Our Model Migrants

December 20, 2010

As far as propaganda goes, this was pretty straight forward. The Special Report in Saturday’s (18 Dec 2010) issue of The Straits Times lined up some foreign workers – labourers and domestic workers – in fine treads and stiff poses with the tag-line “Model Migrants”. The subtext was practically leaping out: Today is International Migrants Day – foreign workers can look good too, just like you, so treat them nice.

How strange considering that the Singapore Police denied local NGOs (HOME and TWC2) from distributing flyers to the public in a vehicle procession to commemorate migrants day on that very Saturday. Instead, they were told by the police to stick to Speakers Corner. These two events kick home a couple broad truths about our country. Firstly, we prefer style to substance – the image of a vehicle procession of volunteers talking about human rights and workers’ dignity is just too nightmarish to contemplate. Secondly, we prefer our foreign workers in controlled quarters like, say, the bomb shelter or The Straits Times, where their pearly whites are captured for posterity instead of the great urban outdoors where, godforbid, they start to speak for themselves.

But what about the Straits Times feature itself? The very subheading – Model Migrants – is inherently problematic. It recalls the US debate over “model minority” – a label tagged on to Asian-Americans who have been lauded by conservatives as ideal minority groups (read: ethnic groups that don’t cause trouble). These model minorities are, of course, contrasted with other minorities like African-Americans or Hispanic-Americans. It is a tag that more progressive Asian-Americans are rejecting because it makes them vulnerable to the burden of conservative values as well as a wedge between other ethnic minorities.

Of course here in Singapore we are all supposed to get the tired pun – ‘model’-as-in-vacuous-body-in-front-of-camera, not ‘model’-as-in-standard-to-aspire-to. But how does one know the difference when the two male labourers and two domestic workers have been scrubbed, mascara-ed, trimmed, groomed and plucked beyond reality? They are happy, healthy and trendy – just like all our labourers, coffeeshop cleaners, maids and sweepers are. And if you disagree, well, you just don’t get it. This is the establishment’s fantasy of what a foreign worker ought to be – smiley but silent. We sanitise everything, streets, politics, now foreign workers.

It speaks of our society’s deepseated inability (or refusal) to understand foreign workers on their own terms. The reality is just too political. A story of a maid slaving away in Singapore to feed her three children back home in Indonesia? Too guilt-inducing – its Christmas time for christsake. A labourer who has to work a year just to pay off his unscrupulous agent back home? Surely you can’t blame us for the corruption elsewhere? How about an 18 year old maid who is mandated to live life like a nun, work like a slave, cook like a chef, wash like a machine, and speak like a maiden – isn’t she the true model migrant for most Singaporeans?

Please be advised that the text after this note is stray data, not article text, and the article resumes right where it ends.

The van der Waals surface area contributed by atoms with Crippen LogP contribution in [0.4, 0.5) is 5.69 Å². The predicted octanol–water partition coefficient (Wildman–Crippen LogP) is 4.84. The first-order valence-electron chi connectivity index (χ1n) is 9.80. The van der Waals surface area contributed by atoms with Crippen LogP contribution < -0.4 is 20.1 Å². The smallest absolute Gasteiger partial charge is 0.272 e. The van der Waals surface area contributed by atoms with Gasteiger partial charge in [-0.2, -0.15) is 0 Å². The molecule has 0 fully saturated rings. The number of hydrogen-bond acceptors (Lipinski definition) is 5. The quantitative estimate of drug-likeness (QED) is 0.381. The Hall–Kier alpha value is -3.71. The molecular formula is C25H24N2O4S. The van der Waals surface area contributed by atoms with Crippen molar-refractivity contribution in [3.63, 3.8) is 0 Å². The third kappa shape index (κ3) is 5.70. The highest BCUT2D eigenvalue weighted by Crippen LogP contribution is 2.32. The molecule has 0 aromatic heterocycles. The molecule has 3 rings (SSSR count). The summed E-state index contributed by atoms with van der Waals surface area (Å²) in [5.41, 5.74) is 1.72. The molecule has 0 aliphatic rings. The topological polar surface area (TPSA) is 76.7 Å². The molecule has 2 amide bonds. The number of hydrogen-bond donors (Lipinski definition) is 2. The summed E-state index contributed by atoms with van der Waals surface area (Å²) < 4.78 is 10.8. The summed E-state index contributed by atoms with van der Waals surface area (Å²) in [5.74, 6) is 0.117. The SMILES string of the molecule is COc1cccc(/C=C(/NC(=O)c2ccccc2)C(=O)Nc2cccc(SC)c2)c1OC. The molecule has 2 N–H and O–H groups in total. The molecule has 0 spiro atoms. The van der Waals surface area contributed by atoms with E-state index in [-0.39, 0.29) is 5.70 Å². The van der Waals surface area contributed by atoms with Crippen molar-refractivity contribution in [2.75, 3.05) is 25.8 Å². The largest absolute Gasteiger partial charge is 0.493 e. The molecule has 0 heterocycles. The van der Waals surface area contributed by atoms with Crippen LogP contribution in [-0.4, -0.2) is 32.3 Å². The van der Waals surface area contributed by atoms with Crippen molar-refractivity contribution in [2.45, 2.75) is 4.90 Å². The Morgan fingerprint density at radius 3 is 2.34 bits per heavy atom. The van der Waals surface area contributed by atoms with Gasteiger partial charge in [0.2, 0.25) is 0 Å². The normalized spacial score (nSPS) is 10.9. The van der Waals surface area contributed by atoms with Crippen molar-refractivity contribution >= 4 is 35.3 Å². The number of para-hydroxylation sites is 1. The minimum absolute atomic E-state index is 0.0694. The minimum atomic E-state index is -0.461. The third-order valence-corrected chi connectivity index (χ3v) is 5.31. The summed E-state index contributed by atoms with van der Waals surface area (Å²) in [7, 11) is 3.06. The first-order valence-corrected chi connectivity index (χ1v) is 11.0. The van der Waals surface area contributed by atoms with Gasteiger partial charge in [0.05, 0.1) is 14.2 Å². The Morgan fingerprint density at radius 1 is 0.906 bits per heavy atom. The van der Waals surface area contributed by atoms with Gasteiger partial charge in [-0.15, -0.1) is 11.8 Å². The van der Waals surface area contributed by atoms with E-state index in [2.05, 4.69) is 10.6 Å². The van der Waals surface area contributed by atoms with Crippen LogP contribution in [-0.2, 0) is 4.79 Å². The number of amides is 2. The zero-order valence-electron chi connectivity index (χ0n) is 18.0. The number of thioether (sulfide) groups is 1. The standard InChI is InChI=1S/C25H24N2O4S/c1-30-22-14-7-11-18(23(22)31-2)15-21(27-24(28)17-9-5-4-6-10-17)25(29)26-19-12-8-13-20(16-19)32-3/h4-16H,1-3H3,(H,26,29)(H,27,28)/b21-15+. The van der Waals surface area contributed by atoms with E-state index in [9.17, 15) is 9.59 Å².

No we need more than that. We need to plunk them in the clothes of the nouveau riche. We need to dress up the women like tasteless JC girls on their prom night. We need to match the guys up in ill-fitting blazers that only housing agents revel in. We need to clothe them in a Singaporean imagination before we can even begin to see them. Foreign workers need to be translated to us in the language of cheap consumerism and off-the-rack fashion because we are too middle class to comprehend a world beyond.

And of course we feel all the better for it. We have done our bit to ‘glam’ them up a little. Like angels from above we have granted them a brief respite from their otherwise mundane lives. But in the process we have mocked them. We have put them in clothes they could never possibly afford, in make-up they could never possibly have occasion to wear. We have said to them – suck in a taste of how the other side lives and remember it for this is the closest you’ll ever get. And we want a pat on our back for it.

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5 Responses to “Our Model Migrants”

  1. genghis Says:

    well said. lovely way of pointing out we’r arrogant, heartless snobs, prissy, and have no depth, as we’r taken in – and very easily too – by appearances. worse, we flaunt all this blithely and proudly.

  2. barsushi Says:

    反躬自省。这篇写得很深刻。

  3. Chris Says:

    I agree! The mockery is unkind and insensitive. And the hypocrisy!

  4. quickbeam Says:

    Awwww… C’mon, don’t be so serious. ’tis the season of warm fuzzies! A bit charity can be a lot FUN. Don’t we all enjoy a Cinderella story? They look so cute and…. clean! If only folks back home see them in this splendour, they will feel that lump in the throat and know just what a decent, enlightened and progressive (!) society Singapore has.

    Btw, love ur work.

    qb

  5. Norvin Says:

    Downright disgusting


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